For full compatibility between operating systems (but without support for files larger than 4 GB), older Linux distributions also use a FAT file system type (without having to install anything else).

If you only want to use the USB stick on Linux computers, you can select the file system type Ext4.

8. In the next step, choose whether you want to mount the volumes on other platforms and click on Next:

After clicking Next, a warning will appear if you’ve chosen to mount it on other platforms and choose a filesystem type other than FAT. click OK since we already covered this part in the previous step, so you know what it is about.

9. The next screen is titled Volume Format and here you have to move your mouse randomly in the VeraCrypt window to create an entropy pool that increases the cryptographic strength of the encryption keys.

As soon as the Randomness Collected From Mouse Movements If the bar is filled, you can click on it Format click, then click Yes when prompted:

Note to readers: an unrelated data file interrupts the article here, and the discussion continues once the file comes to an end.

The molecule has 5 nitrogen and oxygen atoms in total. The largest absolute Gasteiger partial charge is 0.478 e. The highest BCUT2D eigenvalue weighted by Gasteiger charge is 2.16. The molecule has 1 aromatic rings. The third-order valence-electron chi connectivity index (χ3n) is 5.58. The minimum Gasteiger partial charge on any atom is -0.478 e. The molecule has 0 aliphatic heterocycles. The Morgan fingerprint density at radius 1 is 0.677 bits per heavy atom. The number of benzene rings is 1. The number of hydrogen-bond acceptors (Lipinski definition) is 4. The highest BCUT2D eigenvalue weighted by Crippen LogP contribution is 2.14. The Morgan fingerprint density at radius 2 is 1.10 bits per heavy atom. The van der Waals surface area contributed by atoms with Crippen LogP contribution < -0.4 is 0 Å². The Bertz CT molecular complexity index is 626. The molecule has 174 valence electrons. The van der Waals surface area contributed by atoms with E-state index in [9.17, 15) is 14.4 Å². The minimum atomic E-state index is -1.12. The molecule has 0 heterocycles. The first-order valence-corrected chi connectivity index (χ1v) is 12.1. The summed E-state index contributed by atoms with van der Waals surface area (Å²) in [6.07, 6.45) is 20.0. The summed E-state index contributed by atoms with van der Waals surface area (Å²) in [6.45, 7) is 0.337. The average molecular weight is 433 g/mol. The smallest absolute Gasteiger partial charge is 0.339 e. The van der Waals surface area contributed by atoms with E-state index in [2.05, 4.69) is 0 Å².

VeraCrypt will now start creating the volume and display the percentage, speed and time remaining. When it’s done, click Exit.

How to access the USB drive encrypted with VeraCrypt

To access a USB drive encrypted with VeraCrypt, start VeraCrypt, select a “slot” (from the list in the middle of the application; this is called “drive” in Windows) and then click Select Device, and select your USB device as in step 1 from the encryption instructions above.

Next, click Mount and enter the password you set in step 5:

You may also be asked for your user or administrator password to mount the volume.

You should now see the USB drive mounted in your file manager. In newer versions of Nautilus (the default Gnome file manager), you may need to click Other Locations to access the mounted VeraCrypt encrypted USB drive:

You can also double-click the mounted entry in VeraCrypt to start your default file manager with the location of the mounted volume, or enable the VeraCrypt option (Settings -> Preferences -> System Integration) to automatically open a file browser window when a volume is successfully mounted.

Related Posts